When most people talk about their brand they are thinking designing a logo and picking fonts. Yes, that is part of it, but that is only the front door to the whole room of branding. Your logo, colors, and fonts are vital to give a good first impression, but what happens after you open the door? What is in the rest of the room?

 branding your business


“Simply put, your brand is your promise to your customer. It tells them what they can expect from your products and services, and it differentiates your offering from your competitors'. Your brand is derived from who you are, who you want to be and who people perceive you to be.”

- John Williams 


You have five senses and you want to communicate through all of them. This is the experience of who you are: from your logo to your marketing materials, your office/location, to your people and the way they talk. Branding communicates emotions, attitudes and personalities. Let’s consider two food establishments: Dutch Bros. Coffee and Chic-Fil-A. (I apologize if you don’t have either one of these near you, because they really do make your life better!)


Dutch Bros. Coffee

Dutch Bros. is chain of drive through coffee shops along the west coast. You can walk up to any Dutch Bros. and see their bright blue and orange logo and know to expect energy not peace out of this coffee stand.dutch bros branding Any barista inside will look like they could be a surfer, skater, longboarder, or slight hippy. They are not known for long waits, but even if you did have to wait you wouldn’t really care because it is a fun environment with loud pop music playing in the background and at least one barista dancing inside their stand. The only stress you feel is any baggage you brought to the drive through. The promise you are given when you go to a Dutch Bros. is excitement, fun, a relaxed atmosphere and sugary coffee. You are not looking to have a quiet place or connoisseur coffee. You are looking to kick off your day with a fist pump and a let’s roll! Even their lids celebrate your new found determination for the day.



Chic-Fil-A is a nationwide fast food restaurant that focuses solely on chicken. chick_fil_a_branding.jpegWhen you walk in you will notice more earth tones and neutral colors with granite counters, tile floors, wood dividers and trashcans, with tan tiled walls. You will see the workers wearing polo shirts and typically foregoing the logo-stamped-baseball hats. It feels a bit classier than your average grab-and-go burger joint. When ordering you will hear “How may I serve you?” followed up with “My pleasure” instead of the traditional “You’re welcome” or worse "NEXT?!" The packaging on their food is formal and informative. The promise here is, "we are not your normal fast food place, we do things with excellence, and we are focused on you, the customer."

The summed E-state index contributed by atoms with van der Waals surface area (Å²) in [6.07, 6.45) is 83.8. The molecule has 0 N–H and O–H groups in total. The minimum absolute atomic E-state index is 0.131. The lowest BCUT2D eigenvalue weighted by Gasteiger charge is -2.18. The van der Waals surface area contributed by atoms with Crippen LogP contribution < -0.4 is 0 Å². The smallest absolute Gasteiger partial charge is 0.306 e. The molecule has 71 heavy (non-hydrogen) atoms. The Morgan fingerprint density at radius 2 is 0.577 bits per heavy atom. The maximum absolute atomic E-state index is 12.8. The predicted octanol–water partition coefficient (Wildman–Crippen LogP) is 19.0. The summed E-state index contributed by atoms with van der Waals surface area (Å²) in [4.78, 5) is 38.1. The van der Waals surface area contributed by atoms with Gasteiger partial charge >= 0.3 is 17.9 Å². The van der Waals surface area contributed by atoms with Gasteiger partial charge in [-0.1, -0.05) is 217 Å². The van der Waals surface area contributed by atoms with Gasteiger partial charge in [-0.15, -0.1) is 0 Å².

In both of these examples, we can see that the brand of the organization goes beyond their logo design and colors but brings in the culture, promise, and delivery of the product or service. It is how the customer interacts with you and reacts to you.


“Your brand is what people say about you when you’re not in the room”

– Jeff Bezos, Founder of Amazon


Everyone has a brand because everyone has a reputation. Think about having a business in a small town. What does everyone in the town know you as? What do they know you for? What are they saying about you? That is your brand.


Once you realize branding your business goes beyond logo design and font choices, you can start honing in and tailoring each aspect of your branding process to be inline with what you want it to communicate. Here are some helpful questions that you can think through, not just for your business as a whole, but as you look at each facet of your business: sales, follow-up, product quality, packaging, customer service, refunds, marketing, website, social media, employee dress and employee verbiage.

  • Who are you? What do you do?
  • Why do you do what you do?
  • What need are you fulfilling/problem are you solving?
  • What makes you different from your competition?
  • Who are your (desired) customers?
  • What feeling or emotion do you want to give off?
  • What’s your company’s personality? (Not your personality)
  • What feeling or emotion do you want your clients to feel when they interact with you?
  • When they walk out your door and let out a sigh, what's the next words out of their mouth?

Congratulations for already thinking beyond your logo and how to fully brand yourself. You are already moving in the right direction. Remember that your branding is making a promise to your clients of what they can expect when they interact with you, your culture, and your product. You will find with a little attention to detail and adjustments in uniformity, your customers will begine to describe you just the way you set out and promised them that you would be: amazing.



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